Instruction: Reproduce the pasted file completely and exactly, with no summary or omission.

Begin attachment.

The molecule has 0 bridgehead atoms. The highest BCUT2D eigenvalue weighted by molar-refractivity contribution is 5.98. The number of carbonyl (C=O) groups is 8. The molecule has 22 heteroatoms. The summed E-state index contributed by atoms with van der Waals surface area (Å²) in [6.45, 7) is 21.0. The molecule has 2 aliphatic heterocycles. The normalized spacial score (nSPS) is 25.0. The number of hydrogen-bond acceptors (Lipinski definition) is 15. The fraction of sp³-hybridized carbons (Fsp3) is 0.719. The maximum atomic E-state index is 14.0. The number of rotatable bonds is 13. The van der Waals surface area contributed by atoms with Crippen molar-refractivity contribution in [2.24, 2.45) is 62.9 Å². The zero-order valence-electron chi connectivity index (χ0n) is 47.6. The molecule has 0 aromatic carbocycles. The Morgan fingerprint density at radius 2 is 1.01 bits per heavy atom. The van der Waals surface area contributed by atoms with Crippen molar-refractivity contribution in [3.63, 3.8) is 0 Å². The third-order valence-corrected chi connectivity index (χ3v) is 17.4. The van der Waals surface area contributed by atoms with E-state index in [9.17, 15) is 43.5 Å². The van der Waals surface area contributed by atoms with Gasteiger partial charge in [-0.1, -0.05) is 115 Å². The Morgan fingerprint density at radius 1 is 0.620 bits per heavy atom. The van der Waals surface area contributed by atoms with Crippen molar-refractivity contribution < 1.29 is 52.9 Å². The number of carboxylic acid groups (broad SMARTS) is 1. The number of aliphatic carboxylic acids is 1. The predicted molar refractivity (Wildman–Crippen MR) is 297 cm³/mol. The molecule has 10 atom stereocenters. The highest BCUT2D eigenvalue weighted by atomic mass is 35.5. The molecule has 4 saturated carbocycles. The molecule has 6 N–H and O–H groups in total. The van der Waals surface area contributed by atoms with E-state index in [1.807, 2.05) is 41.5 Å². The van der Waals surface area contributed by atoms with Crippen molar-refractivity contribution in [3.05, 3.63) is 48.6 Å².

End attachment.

The molecule has 0 bridgehead atoms. The highest BCUT2D eigenvalue weighted by molar-refractivity contribution is 5.98. The number of carbonyl (C=O) groups is 8. The molecule has 22 heteroatoms. The summed E-state index contributed by atoms with van der Waals surface area (Å²) in [6.45, 7) is 21.0. The molecule has 2 aliphatic heterocycles. The normalized spacial score (nSPS) is 25.0. The number of hydrogen-bond acceptors (Lipinski definition) is 15. The fraction of sp³-hybridized carbons (Fsp3) is 0.719. The maximum atomic E-state index is 14.0. The number of rotatable bonds is 13. The van der Waals surface area contributed by atoms with Crippen molar-refractivity contribution in [2.24, 2.45) is 62.9 Å². The zero-order valence-electron chi connectivity index (χ0n) is 47.6. The molecule has 0 aromatic carbocycles. The Morgan fingerprint density at radius 2 is 1.01 bits per heavy atom. The van der Waals surface area contributed by atoms with Crippen molar-refractivity contribution in [3.63, 3.8) is 0 Å². The third-order valence-corrected chi connectivity index (χ3v) is 17.4. The van der Waals surface area contributed by atoms with E-state index in [9.17, 15) is 43.5 Å². The van der Waals surface area contributed by atoms with Gasteiger partial charge in [-0.1, -0.05) is 115 Å². The Morgan fingerprint density at radius 1 is 0.620 bits per heavy atom. The van der Waals surface area contributed by atoms with Crippen molar-refractivity contribution < 1.29 is 52.9 Å². The number of carboxylic acid groups (broad SMARTS) is 1. The number of aliphatic carboxylic acids is 1. The predicted molar refractivity (Wildman–Crippen MR) is 297 cm³/mol. The molecule has 10 atom stereocenters. The highest BCUT2D eigenvalue weighted by atomic mass is 35.5. The molecule has 4 saturated carbocycles. The molecule has 6 N–H and O–H groups in total. The van der Waals surface area contributed by atoms with E-state index in [1.807, 2.05) is 41.5 Å². The van der Waals surface area contributed by atoms with Crippen molar-refractivity contribution in [3.05, 3.63) is 48.6 Å².